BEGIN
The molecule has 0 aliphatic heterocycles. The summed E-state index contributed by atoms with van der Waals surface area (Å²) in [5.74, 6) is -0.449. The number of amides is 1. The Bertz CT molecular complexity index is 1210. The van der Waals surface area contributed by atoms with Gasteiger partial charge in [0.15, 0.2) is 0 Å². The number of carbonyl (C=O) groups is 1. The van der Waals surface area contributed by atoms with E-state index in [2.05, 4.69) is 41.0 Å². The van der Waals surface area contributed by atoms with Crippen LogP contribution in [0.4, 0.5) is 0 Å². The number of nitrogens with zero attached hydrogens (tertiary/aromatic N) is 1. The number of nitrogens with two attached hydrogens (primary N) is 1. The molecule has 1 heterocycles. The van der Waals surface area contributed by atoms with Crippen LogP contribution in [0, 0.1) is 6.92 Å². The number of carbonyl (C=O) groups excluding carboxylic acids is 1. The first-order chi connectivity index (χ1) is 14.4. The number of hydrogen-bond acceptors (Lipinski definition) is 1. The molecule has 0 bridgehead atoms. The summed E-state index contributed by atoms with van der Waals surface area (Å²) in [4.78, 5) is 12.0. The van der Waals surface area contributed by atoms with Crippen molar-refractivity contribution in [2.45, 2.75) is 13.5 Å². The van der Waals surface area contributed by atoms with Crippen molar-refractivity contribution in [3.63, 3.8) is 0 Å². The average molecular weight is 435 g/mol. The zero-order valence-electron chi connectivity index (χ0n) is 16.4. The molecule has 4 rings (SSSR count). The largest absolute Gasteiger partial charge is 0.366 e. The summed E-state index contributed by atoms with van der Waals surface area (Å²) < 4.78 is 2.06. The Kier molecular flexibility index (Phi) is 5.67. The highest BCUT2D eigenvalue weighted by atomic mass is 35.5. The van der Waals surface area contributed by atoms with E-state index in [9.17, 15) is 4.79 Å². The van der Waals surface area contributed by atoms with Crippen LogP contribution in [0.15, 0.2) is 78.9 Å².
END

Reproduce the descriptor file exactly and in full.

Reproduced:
The molecule has 0 aliphatic heterocycles. The summed E-state index contributed by atoms with van der Waals surface area (Å²) in [5.74, 6) is -0.449. The number of amides is 1. The Bertz CT molecular complexity index is 1210. The van der Waals surface area contributed by atoms with Gasteiger partial charge in [0.15, 0.2) is 0 Å². The number of carbonyl (C=O) groups is 1. The van der Waals surface area contributed by atoms with E-state index in [2.05, 4.69) is 41.0 Å². The van der Waals surface area contributed by atoms with Crippen LogP contribution in [0.4, 0.5) is 0 Å². The number of nitrogens with zero attached hydrogens (tertiary/aromatic N) is 1. The number of nitrogens with two attached hydrogens (primary N) is 1. The molecule has 1 heterocycles. The van der Waals surface area contributed by atoms with Crippen LogP contribution in [0, 0.1) is 6.92 Å². The number of carbonyl (C=O) groups excluding carboxylic acids is 1. The first-order chi connectivity index (χ1) is 14.4. The number of hydrogen-bond acceptors (Lipinski definition) is 1. The molecule has 0 bridgehead atoms. The summed E-state index contributed by atoms with van der Waals surface area (Å²) in [4.78, 5) is 12.0. The van der Waals surface area contributed by atoms with Crippen molar-refractivity contribution in [2.45, 2.75) is 13.5 Å². The van der Waals surface area contributed by atoms with Crippen molar-refractivity contribution in [3.63, 3.8) is 0 Å². The average molecular weight is 435 g/mol. The zero-order valence-electron chi connectivity index (χ0n) is 16.4. The molecule has 4 rings (SSSR count). The largest absolute Gasteiger partial charge is 0.366 e. The summed E-state index contributed by atoms with van der Waals surface area (Å²) < 4.78 is 2.06. The Kier molecular flexibility index (Phi) is 5.67. The highest BCUT2D eigenvalue weighted by atomic mass is 35.5. The van der Waals surface area contributed by atoms with E-state index in [9.17, 15) is 4.79 Å². The van der Waals surface area contributed by atoms with Crippen LogP contribution in [0.15, 0.2) is 78.9 Å².